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Sin, Self, State, and Savior

23 years ago David Wells wrote No Place for Truth, in which he suggested that individuals in a society that self-consciously suppresses the truth about the depravity of human nature will inevitably either move toward Statism, in some form or fashion, or the quest for absolute self-realization and self-fulfillment. He writes:

"If the genius of modern individualism lies in the idea of the dignity of the individual, the genius of modern humanism lies in the failure to acknowledge the companion reality of human depravity. The capacity for ultimate knowledge--that we are given by creation--is a fearful thing when it is unhitched from the knowledge of sin. This uncoupling gives rise to individuals who are unsuspicious about themselves, who infuse their own ideas with divine authority, who are oblivious to the inherent darkness of human nature. This realization stands behind Reinhold Niebuhr's attack on political Liberalism, which, he charged, had thrown its lot in with Rousseau, who believed in the inherent goodness of human nature, or with utilitarians, who made a virtue out of collective selfishness, or with Adam Smith, who saw no danger in the unregulated pursuit of self-interest (an interest that is today more often associated with the conservatives). According to Niebuhr, Liberalism always assumes that the conflict of individual wills will automatically produce social good and that unaided reason can tame the passions of selfish people. But this belief, that the benevolent goodwill of society will inevitably prevail, has been sorely tested--indeed, overthrown--by the succession of appallingly destructive nationalistic conflicts that have scarred the twentieth century. Proponents of this Liberalism appear not to recognize the dark potential of fallen human nature. And, given their reluctance to acknowledge a transcendent authority, they have typically defined imminent authority in only two ways in the modern period--either in terms of the state as in Marxism (or of a nationalism embodied in the state as in Nazism) or in terms of the self as in America.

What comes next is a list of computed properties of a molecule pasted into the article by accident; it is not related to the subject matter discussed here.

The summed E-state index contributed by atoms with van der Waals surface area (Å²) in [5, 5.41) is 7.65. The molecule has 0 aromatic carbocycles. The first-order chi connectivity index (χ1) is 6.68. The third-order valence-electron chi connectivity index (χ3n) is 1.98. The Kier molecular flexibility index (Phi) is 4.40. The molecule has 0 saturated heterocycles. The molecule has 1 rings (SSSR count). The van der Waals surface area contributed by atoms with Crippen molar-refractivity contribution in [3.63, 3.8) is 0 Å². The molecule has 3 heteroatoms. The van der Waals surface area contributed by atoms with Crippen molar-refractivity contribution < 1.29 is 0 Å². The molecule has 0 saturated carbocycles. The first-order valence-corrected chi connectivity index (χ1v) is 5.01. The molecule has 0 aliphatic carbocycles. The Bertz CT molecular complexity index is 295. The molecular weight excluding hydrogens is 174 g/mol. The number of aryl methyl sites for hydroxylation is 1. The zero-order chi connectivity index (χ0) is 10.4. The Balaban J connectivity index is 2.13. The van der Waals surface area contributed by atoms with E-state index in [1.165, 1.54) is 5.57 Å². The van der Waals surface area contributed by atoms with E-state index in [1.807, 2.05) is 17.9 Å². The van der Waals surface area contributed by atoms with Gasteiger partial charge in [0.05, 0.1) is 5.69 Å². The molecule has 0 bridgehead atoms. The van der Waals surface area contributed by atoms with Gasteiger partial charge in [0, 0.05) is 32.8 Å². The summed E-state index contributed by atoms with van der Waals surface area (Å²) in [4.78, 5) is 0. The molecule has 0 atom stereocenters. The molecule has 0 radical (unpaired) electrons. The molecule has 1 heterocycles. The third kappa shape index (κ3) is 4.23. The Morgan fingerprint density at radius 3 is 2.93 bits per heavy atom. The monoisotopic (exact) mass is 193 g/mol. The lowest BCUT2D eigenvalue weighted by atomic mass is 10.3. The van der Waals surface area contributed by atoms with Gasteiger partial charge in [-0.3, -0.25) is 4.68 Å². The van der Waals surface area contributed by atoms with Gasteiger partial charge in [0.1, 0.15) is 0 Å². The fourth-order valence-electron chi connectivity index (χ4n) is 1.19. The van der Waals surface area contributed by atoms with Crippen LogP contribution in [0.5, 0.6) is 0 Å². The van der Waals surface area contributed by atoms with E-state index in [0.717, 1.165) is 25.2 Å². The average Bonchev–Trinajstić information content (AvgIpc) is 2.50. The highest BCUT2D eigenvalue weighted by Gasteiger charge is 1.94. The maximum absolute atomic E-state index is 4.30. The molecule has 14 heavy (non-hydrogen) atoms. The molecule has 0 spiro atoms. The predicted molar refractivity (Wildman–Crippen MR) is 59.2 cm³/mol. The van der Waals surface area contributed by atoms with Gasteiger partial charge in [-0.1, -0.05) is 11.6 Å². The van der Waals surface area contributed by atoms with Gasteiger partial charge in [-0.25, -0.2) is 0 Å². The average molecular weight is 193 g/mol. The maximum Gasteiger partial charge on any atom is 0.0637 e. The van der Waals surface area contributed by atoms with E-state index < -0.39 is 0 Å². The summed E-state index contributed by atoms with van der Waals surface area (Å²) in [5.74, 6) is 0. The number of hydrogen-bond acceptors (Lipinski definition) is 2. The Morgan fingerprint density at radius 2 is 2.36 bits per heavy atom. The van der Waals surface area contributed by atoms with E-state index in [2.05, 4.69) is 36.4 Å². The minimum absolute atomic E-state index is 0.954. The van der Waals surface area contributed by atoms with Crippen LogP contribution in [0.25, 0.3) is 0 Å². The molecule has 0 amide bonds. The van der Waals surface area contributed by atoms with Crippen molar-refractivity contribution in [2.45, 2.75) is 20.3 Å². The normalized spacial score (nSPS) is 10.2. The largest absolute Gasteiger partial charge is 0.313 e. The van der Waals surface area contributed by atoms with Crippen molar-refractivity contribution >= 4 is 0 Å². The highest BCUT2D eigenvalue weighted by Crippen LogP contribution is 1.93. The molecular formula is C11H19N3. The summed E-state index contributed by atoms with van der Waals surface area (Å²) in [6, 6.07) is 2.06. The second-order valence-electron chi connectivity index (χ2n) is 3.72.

Of course, much has had to happen in America to allow life to be so radically reshaped. Not least, we have had to witness the collapse of the central core of values in our society, that value to which a majority consented and that functioned as a rough guide for how our life should be ordered. As these values have disintegrated, new ways of living have begun to emerge. Accountability, for example, dies when the self is thought to be accountable only to itself and, in its place, there has arisen an ethic that resolves everything into a simple proposition: what's right is what feels good. This in turn dictates that the pursuit of affluence as a means of self-fulfillment holds the key to life."1

Two decades later, we watch our society--that has sought to define imminent authority in terms of the self--now looking to the state to protect the late-modern ethic of individualism and self-actualization. After all, something has to hold the individualism of a society of individuals together as it rages against the transcendent ethic of Scripture. When a society self-consciously rejects the moral law of God it inevitably seeks to replace it with a codification of its own supposed autonomous ethic. Unregenerate man would rather bow his knee to the State than to the Savior. The only remedy is, of course, for men and women to acknowledge their own depravity and their need for the Savior--to embrace Christ by faith and to submit to God's authority in His word and under the government in His church. Instead of looking for political triumph, Christians should look to model, in the church, what it means to submit to the transcendent ethic of God's word and Gospel by submitting themselves to the Savior. 1. David Wells No Place for Truth (Grand Rapids: Wm. B. Eerdmans,1993) pp. 147-148

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